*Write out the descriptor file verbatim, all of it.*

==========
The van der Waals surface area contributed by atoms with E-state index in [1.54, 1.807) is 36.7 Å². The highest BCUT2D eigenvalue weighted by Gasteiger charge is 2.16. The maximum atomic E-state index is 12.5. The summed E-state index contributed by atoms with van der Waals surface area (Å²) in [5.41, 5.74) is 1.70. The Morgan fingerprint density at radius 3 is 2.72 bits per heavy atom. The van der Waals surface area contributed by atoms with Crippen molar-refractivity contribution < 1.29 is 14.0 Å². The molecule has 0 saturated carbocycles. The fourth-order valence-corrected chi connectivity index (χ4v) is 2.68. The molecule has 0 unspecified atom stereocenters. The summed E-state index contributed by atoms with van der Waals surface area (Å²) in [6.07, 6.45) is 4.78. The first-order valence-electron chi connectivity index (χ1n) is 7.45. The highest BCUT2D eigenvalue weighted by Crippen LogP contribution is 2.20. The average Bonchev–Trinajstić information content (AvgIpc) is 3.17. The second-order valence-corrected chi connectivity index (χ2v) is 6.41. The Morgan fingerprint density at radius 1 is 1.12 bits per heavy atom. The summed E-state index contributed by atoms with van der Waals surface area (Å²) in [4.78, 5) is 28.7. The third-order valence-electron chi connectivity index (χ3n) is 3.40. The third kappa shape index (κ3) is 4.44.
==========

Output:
The van der Waals surface area contributed by atoms with E-state index in [1.54, 1.807) is 36.7 Å². The highest BCUT2D eigenvalue weighted by Gasteiger charge is 2.16. The maximum atomic E-state index is 12.5. The summed E-state index contributed by atoms with van der Waals surface area (Å²) in [5.41, 5.74) is 1.70. The Morgan fingerprint density at radius 3 is 2.72 bits per heavy atom. The van der Waals surface area contributed by atoms with Crippen molar-refractivity contribution < 1.29 is 14.0 Å². The molecule has 0 saturated carbocycles. The fourth-order valence-corrected chi connectivity index (χ4v) is 2.68. The molecule has 0 unspecified atom stereocenters. The summed E-state index contributed by atoms with van der Waals surface area (Å²) in [6.07, 6.45) is 4.78. The first-order valence-electron chi connectivity index (χ1n) is 7.45. The highest BCUT2D eigenvalue weighted by Crippen LogP contribution is 2.20. The average Bonchev–Trinajstić information content (AvgIpc) is 3.17. The second-order valence-corrected chi connectivity index (χ2v) is 6.41. The Morgan fingerprint density at radius 1 is 1.12 bits per heavy atom. The summed E-state index contributed by atoms with van der Waals surface area (Å²) in [4.78, 5) is 28.7. The third-order valence-electron chi connectivity index (χ3n) is 3.40. The third kappa shape index (κ3) is 4.44.